I am using the same basic method as for the Amman-Beenker tiling, see my post “How to find these corner points of the tiles“, but now with smaller squares. The distance between the centers of the squares remains equal to 1, but the length of their sides is just L=sqrt(0.5)=0.714. Rotating the squares around their centers by 45 degrees we get again a square grid.

Square grid with squares of smaller size. The centers of the squares are at the blue dots.

The gaps between the squares have the same shape. But only the squares with a blue dot really count. To get a quasiperiodic tiling we add a second copy of the same grid, but rotated by 45 degrees. The corner points of the new tiling arise from two squares that make a star with eight points as before. Note that both squares should have a dot as center. Thus the new tiling has just half of the points of Amman-Beenker tiling.

How the new tiling is built from the two grids (blue and black). The yellow circles show its corner points.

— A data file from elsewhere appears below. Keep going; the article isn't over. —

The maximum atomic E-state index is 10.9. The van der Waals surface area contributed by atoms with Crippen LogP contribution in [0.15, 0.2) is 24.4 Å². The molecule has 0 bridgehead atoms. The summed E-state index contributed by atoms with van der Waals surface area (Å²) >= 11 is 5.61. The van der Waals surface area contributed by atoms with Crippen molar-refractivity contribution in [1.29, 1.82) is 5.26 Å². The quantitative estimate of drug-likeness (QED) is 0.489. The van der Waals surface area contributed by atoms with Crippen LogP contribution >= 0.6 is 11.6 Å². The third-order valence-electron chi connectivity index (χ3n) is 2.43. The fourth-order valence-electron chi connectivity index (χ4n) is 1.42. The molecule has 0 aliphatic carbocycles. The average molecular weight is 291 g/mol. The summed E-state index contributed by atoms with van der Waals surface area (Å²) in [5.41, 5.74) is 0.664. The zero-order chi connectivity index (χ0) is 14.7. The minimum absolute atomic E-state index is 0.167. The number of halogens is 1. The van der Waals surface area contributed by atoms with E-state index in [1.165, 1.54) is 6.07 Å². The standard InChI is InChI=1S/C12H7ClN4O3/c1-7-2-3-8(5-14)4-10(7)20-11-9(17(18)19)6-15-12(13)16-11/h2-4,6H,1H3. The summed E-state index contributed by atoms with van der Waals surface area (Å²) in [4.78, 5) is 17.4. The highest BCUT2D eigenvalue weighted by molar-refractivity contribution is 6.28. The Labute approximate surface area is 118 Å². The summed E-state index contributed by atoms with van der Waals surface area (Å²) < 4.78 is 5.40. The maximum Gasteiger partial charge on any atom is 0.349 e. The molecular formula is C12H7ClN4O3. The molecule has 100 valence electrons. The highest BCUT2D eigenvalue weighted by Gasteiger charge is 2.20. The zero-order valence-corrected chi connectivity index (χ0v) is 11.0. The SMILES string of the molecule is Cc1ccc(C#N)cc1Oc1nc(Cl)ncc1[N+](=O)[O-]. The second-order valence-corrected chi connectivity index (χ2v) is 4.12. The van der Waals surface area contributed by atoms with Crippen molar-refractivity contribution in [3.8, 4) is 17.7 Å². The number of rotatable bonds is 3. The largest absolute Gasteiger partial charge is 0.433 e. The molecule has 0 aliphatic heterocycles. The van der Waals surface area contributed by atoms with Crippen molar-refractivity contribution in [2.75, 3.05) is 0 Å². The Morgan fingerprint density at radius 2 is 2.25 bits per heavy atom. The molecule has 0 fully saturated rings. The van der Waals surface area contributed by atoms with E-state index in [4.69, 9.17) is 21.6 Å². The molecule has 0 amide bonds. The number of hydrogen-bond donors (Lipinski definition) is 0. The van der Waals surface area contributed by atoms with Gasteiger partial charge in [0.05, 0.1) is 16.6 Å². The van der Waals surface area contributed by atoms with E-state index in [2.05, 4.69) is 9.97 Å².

As before (see “Twofold color symmetry in translation“), we can distinguish two different colors of the points. A larger part of the tiling has then the points

Points and edges of the new tiling.

Here all rhombs have disappeared and we now have many regular octagons. They can have two distinct colors, depending on the color of the lower left corner point. Eliminating singular points I get the tesselation

The new tiling with small squares and octagons of two colors.

Here we see some intricate combination of twofold color symmetry in rotation and in translation. Maybe some “hard-boiled” mathematician can explain us more. I am simply a “hard-boiled” hacker who hacks only his own programs and gets strange results.

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